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Phyllis Schlafly
by: Phyllis Schlafly

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NATO Expansion Is European Welfare

April 8, 1998

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All the arguments that the Republican Congress used in order to pass welfare reform, after President Clinton vetoed it twice, apply just as importantly to the upcoming vote on the NATO Expansion Treaty. This Treaty would continue old-style welfare to foreigners that costs U.S. taxpayers dearly and perpetuates the dependency of the recipients.

Welfare handouts also create a stream of taxpayers' money that enables many others along the way to have their hand in the till. Behind the orchestrated propaganda for NATO Expansion is the $51 million that U.S. weapons contractors have spent on lobbying in the last two years.

U.S. weapons manufacturers, which expect to make billions of dollars selling arms and military equipment to the new NATO nations, have funneled an additional $32.3 million to Congressional candidates. This political money (which dwarfs the donations made by the tobacco industry) went equally to Republicans and Democrats, which explains why support for NATO Expansion is "bipartisan."

The establishment elite, the sort of men who always lobby for extravagant foreign handouts and who serve on the boards of directors of the corporations that make money out this flow of taxpayers' money, has run a full-page newspaper ad advocating NATO Expansion. This ad states: "The upcoming Senate debate on expanding NATO to include Poland, Hungary and the Czech Republic is all about securing the victory of democracy and free markets."

Let's have a reality check. NATO Expansion has absolutely nothing to do with securing free markets to Poland, Hungary and the Czech Republic; instead, NATO Expansion's immediate effect will be to deny free markets to those countries.

What the former Warsaw Pact nations really want and need is membership in the European Union (EU), which they see as the key to their economic security and future prosperity. Secretary of State Madeleine Albright ought to be pressing our European allies to admit Poland, Hungary and the Czech Republic to the EU.

But West Europeans don't want to admit Eastern Europe into their exclusive EU free-market club. Western Europeans are no longer afraid of Warsaw Pact troops marching westward, but they are in deadly fear of an invasion of cheap goods and cheap labor from Eastern Europe.

So, Western Europeans are pursuing a protectionist policy in order to protect their farmers and manufacturers from price and wage competition. Running along the same line as the former Iron Curtain, we now have a Competition Curtain separating Western capitalist countries from the former Warsaw Pact countries.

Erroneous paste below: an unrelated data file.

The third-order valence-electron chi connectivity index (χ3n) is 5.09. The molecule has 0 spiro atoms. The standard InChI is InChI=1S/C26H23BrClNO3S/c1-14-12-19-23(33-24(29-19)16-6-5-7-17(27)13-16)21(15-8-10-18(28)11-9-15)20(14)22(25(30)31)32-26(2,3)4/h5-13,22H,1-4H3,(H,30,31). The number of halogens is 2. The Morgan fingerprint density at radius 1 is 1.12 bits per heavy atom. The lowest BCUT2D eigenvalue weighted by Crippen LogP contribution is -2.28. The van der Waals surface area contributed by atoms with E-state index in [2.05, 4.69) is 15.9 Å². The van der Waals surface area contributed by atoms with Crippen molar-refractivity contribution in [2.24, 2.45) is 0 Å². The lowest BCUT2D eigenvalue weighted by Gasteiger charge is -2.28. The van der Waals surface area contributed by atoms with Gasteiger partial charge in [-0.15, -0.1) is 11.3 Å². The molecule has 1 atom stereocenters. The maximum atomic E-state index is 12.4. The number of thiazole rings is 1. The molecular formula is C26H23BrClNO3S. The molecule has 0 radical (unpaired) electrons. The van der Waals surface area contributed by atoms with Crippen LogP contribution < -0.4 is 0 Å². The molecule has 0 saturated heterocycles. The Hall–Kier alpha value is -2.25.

It's easy to see why Western Europeans think NATO Expansion is a splendid idea. Admitting Poland, Hungary and the Czech Republic into NATO gives Western Europe cover for not letting them into the EU.

Nobody can assure us of any ceiling on NATO Expansion's cost to the United States, but it is certain that NATO Expansion will cause a steady outflow of U.S. dollars. Madeleine Albright and Clinton's chief foreign policy adviser Strobe Talbott are already on record as endorsing "Marshall Plan"-style handouts for Eastern Europe. "Collective security" means the U.S. pays and Europe collects.

The Clinton Administration claims that much of the cost of NATO Expansion will be paid by the new and current NATO members. But Western European countries, which have gotten by ever since World War II with letting Uncle Sap pay for most of their military defenses, see no reason to end their dependency now.

The Pentagon says that the NATO Treaty obligates Poland, Hungary and the Czech Republic to spend $10 to $13 billion to upgrade their military forces and make them "compatible" with sophisticated Western equipment. But they don't see any reason to modernize their military. Who's the enemy? Isn't it better to modernize their economies?

The U.S. weapons industry has already protected itself against the inability or unwillingness of the new NATO countries to fulfill their commitments. In 1996, the U.S. arms industry lobbied a bill through Congress to force American taxpayers to guarantee loans for weapons exports.

The NATO Expansion Treaty will put NATO-U.S. troops right along the border of Russia, and Russia sees that as, at best, a diplomatic slap in the face, and, at worst, a military threat. So the Clinton Administration is buying Russia's acquiescence with more handouts, which adds up to an additional financial cost of the NATO Treaty.

The Clinton Administration has repeatedly stated that the first round "will not be the last." The Senate vote is not just about Poland, Hungary and the Czech Republic, but is just as much about Romania, Slovenia, Bulgaria, Lithuania, Latvia, Estonia, and all the countries that are queuing up to cash in on America's financial generosity and military commitments.

There are no viable criteria for admitting some ex-Communist countries and omitting others. What about Ukraine? Bosnia? Even Kosovo? Refusing to admit eager applicants to the NATO club next year, and the year after, is sure to give us expensive grief.

Western Europe, which has grown wealthy on U.S. handouts over the past 50 years, is today's "welfare queen." The Senate should reject the NATO Expansion Treaty and terminate welfare for foreigners now.


 
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